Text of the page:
Google's AMP might take web components mainstream ●
The Accelerated Mobile Project from Google has its heart at the right place being open source but it also can be an interesting attempt to get public onboard to showing ads before showing ads !
Its a shame that in 2015 Google has to come up with all these innovations to render bunch of static pages fast and without drama in our browser, especially the mobile ones. The direction here is produce a constrained environment for nothing other than a bunch of text (and some safe media) along with ads (that won’t suck).
However, in all these if anything that’s gonna get its long due visibility is the web components spec. And that’s why I’m interested.
Some features of AMP
- More advanced analytics are currently not supported. Vision is to deploy a single, unified, auditable, high performance, open source analytics library with AMP HTML that can report to various existing analytics provider backends, so it is possible to use the existing ecosystem without overloading a page with analytics software.
- AMP HTML has been added the ability to tell a document: render yourself, but only as far as what is visible above the fold and only elements which are not CPU intensive to minimize the cost of pre-rendering
- Google is offering a service that delivers AMP HTML documents given their URL through its CDN. Others can use this service or make their own or serve AMP HTML pages from a plain-old-web-server.
- All resource loading is controlled by the AMP library and, more importantly, resources must declare their sizing up-front. Document authors have to state resource sizes explicitly. This doesn’t mean that resources can’t be responsive – they can be, but their aspect ratio or dimensions needs to be inferable from the HTML alone.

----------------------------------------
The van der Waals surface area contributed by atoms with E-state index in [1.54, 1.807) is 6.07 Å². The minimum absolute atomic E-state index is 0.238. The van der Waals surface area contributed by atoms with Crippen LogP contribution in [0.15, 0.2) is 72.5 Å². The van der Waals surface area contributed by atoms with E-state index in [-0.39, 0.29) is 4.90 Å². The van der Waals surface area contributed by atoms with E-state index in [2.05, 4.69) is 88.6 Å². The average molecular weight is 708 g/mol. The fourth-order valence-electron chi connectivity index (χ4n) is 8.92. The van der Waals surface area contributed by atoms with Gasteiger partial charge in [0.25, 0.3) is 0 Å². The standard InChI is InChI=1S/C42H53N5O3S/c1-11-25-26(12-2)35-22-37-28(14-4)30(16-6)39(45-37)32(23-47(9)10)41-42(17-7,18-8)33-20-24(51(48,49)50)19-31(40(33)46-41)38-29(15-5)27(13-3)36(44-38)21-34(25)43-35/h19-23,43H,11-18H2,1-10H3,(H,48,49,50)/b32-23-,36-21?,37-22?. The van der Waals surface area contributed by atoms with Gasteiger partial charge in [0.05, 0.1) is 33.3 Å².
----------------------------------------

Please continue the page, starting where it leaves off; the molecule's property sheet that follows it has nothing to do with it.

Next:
All said and done when it comes to low latency web app & instant loading of web pages there is still much more required over at the server & also over the wire. And there comes the Google’s Serving Service.
AMP HTML are also designed to be optionally served through specialized AMP serving systems that proxy AMP documents. These documents serve them from their own origin and are allowed to apply transformations to the document that provide additional performance benefits. An incomplete list of optimizations such a serving system might do is:
- Replace image references with images sized to the viewer’s viewport.
- Inline images that are visible above the fold.
- Inline CSS variables.
- Preload extended components.
- Minify HTML and CSS
Coming back to the web components (the central piece of all these implementations & bold claims) -
AMP HTML uses a set of contributed but centrally managed and hosted custom elements to implement advanced functionality such as image galleries that might be found in an AMP HTML document.
Here’re somethings I am still not clear though
if the core part of the design is around custom elements then why the
amp-adis based on iFrames. I think it’s because of the still unresolved complications with shadow DOM implementations across browsers.